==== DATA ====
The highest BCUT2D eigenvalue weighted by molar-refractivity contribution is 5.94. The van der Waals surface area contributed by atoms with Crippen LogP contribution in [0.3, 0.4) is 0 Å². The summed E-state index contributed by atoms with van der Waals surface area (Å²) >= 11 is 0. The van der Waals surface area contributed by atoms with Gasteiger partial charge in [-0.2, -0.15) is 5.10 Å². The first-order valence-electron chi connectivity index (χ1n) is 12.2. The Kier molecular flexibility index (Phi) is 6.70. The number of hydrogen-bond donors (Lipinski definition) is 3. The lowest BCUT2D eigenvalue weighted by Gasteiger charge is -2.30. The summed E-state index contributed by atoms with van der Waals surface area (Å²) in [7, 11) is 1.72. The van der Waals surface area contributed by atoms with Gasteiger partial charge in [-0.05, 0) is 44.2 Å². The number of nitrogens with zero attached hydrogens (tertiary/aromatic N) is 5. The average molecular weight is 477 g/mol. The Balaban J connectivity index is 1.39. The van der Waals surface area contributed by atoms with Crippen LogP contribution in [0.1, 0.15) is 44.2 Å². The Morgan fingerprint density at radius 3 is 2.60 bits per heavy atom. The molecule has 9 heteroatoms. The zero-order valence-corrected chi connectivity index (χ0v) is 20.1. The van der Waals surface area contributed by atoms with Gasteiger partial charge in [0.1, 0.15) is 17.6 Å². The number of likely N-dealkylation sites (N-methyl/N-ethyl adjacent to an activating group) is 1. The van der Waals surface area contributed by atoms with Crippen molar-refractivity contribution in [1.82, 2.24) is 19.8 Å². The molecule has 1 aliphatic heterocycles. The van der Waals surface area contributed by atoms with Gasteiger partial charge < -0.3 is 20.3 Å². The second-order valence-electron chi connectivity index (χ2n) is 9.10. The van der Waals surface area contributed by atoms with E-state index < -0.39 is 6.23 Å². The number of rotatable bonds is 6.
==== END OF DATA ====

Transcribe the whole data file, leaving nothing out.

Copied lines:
The highest BCUT2D eigenvalue weighted by molar-refractivity contribution is 5.94. The van der Waals surface area contributed by atoms with Crippen LogP contribution in [0.3, 0.4) is 0 Å². The summed E-state index contributed by atoms with van der Waals surface area (Å²) >= 11 is 0. The van der Waals surface area contributed by atoms with Gasteiger partial charge in [-0.2, -0.15) is 5.10 Å². The first-order valence-electron chi connectivity index (χ1n) is 12.2. The Kier molecular flexibility index (Phi) is 6.70. The number of hydrogen-bond donors (Lipinski definition) is 3. The lowest BCUT2D eigenvalue weighted by Gasteiger charge is -2.30. The summed E-state index contributed by atoms with van der Waals surface area (Å²) in [7, 11) is 1.72. The van der Waals surface area contributed by atoms with Gasteiger partial charge in [-0.05, 0) is 44.2 Å². The number of nitrogens with zero attached hydrogens (tertiary/aromatic N) is 5. The average molecular weight is 477 g/mol. The Balaban J connectivity index is 1.39. The van der Waals surface area contributed by atoms with Crippen LogP contribution in [0.1, 0.15) is 44.2 Å². The Morgan fingerprint density at radius 3 is 2.60 bits per heavy atom. The molecule has 9 heteroatoms. The zero-order valence-corrected chi connectivity index (χ0v) is 20.1. The van der Waals surface area contributed by atoms with Gasteiger partial charge in [0.1, 0.15) is 17.6 Å². The number of likely N-dealkylation sites (N-methyl/N-ethyl adjacent to an activating group) is 1. The van der Waals surface area contributed by atoms with Crippen molar-refractivity contribution in [1.82, 2.24) is 19.8 Å². The molecule has 1 aliphatic heterocycles. The van der Waals surface area contributed by atoms with Gasteiger partial charge < -0.3 is 20.3 Å². The second-order valence-electron chi connectivity index (χ2n) is 9.10. The van der Waals surface area contributed by atoms with E-state index < -0.39 is 6.23 Å². The number of rotatable bonds is 6.